Mel Blanc hated being asked to do impressions. When he took over the reigns for Porky Pig and Elmer Fudd he eventually steered the characters away from their original, popular influences into distinct personalities in their own right.
Likewise, Bugs Bunny started out as a Brookly-accented imitation of Clark Gable in It Happened One Night. The scene where Gable talks nonchalantly while munching on a carrot provided Bugs’s personality trait – one that later led to the inaccurate stereotype of rabbits’ dietary preferences.
The one character Blanc didn’t seem above cribbing from, right down to the punchlines, was Kenny Dulmar’s energetic and unreserved Southern Senator character from radio’s The Fred Allen Show. Aside from the name and the drawl, Blanc also borrowed the one-liners “Pay attention, boy!”, “Ah say! Ah say!…”, and “That’s a joke, son!”, which was actually the title of Dulmar’s album and film based upon the character.
Half the Town of Springfield (The Simpsons) = Various
This entry could constitute it’s own article, but for the sake of brevity I’ll cherry pick the ones with the strongest resemblance (that aren’t direct impressions or spoofs à la Ranier Wolfcastle).
Professor Frink = Jerry Lewis as The Absent-Minded Professor
Lewis’s uncontrollable outbursts and wacky inventions are ported over to Hank Azaria’s contemporary interpretation.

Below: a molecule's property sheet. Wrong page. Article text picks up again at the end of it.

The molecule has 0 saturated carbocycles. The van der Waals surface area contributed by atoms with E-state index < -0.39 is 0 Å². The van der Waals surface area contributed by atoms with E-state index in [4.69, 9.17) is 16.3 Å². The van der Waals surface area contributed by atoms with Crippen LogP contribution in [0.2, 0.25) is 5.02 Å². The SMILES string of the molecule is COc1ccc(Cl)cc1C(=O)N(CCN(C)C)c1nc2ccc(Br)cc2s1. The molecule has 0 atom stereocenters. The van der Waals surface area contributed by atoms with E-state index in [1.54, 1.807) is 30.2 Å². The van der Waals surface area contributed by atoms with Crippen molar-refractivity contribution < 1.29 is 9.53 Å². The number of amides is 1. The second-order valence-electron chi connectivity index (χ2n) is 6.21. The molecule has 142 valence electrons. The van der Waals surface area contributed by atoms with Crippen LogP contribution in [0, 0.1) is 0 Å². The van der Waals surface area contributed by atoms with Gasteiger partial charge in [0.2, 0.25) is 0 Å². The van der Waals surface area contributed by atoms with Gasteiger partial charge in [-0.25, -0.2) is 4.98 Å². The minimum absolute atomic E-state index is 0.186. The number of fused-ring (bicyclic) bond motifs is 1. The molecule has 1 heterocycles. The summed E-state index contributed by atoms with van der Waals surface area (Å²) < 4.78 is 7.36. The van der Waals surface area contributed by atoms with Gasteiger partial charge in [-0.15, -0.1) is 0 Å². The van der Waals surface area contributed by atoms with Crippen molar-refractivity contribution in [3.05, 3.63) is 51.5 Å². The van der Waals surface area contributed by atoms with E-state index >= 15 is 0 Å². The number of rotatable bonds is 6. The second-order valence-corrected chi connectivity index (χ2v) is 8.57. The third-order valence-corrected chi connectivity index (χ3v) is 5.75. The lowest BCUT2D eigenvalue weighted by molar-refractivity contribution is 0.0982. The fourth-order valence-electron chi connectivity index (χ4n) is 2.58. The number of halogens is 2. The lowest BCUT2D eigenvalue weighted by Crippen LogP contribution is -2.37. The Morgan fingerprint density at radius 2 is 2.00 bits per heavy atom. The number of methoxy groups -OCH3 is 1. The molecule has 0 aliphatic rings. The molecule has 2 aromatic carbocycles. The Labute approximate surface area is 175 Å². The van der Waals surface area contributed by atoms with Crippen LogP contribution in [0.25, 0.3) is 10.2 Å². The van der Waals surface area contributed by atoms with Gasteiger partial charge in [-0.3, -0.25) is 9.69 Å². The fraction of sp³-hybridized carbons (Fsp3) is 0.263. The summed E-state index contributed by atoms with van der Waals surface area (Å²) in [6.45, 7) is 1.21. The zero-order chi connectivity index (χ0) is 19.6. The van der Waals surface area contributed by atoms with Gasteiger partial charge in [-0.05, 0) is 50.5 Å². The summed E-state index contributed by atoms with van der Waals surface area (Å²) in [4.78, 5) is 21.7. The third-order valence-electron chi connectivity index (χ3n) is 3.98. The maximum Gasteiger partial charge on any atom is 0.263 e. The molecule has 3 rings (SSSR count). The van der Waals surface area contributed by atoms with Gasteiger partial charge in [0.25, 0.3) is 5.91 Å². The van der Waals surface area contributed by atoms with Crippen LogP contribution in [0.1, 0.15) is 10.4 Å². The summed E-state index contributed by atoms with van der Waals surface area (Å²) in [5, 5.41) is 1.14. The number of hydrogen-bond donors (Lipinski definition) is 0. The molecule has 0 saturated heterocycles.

Quimby = JFK
I, er uh, think the less said about this one the betta!
Apu = Peter Seller as Hrundi V. Bakshi
Sellers gives a wonderful performance as an Indian actor in 1968’s The Party despite the fact that we now know better than to cast a white comedian in brownface as a racist caricature. That is, unless Rob Schneider counts. Seller’s voice and Azaria’s delivery of Apu are almost identical. Also, Apu was the name of Bakshi’s pet monkey in the film.
Barney Gumble = Frankie Fontaine as Crazy Guggenheim
Dan Castellaneta takes the town-drunk Barney in a throatier, more voice-breaking direction than Fontaine’s wacky portrayal of a man slowly poisoning himself to death with booze, but you can still hear the resemblance in the sing-songy cadence and tendency towards babbling.
Chief Wiggum = Edward G. Robinson as Little Caesar
Wiggum is far from the criminal mastermind and Cagney-wannabe that is Robinson’s brilliant performance in the 1931 gangster film Little Caesar. Idiocy aside, the guttural mobster-meets-muppet voice is an almost exact match for Azaria’s venerable police chief, just slightly less expressive and high-pitched.
“Yessssss” guy = Frank Nelson as Yessss Guy
This character is a clear-cut example of show writers finding something so hilarious that they decide to transplant it wholesale into their show, context be damned. The recurring one-note joke character voiced by Dan Castellaneta remains one of my favorite gags from the series, though, so good call on their part.
Moe = Louis “Red” Deustch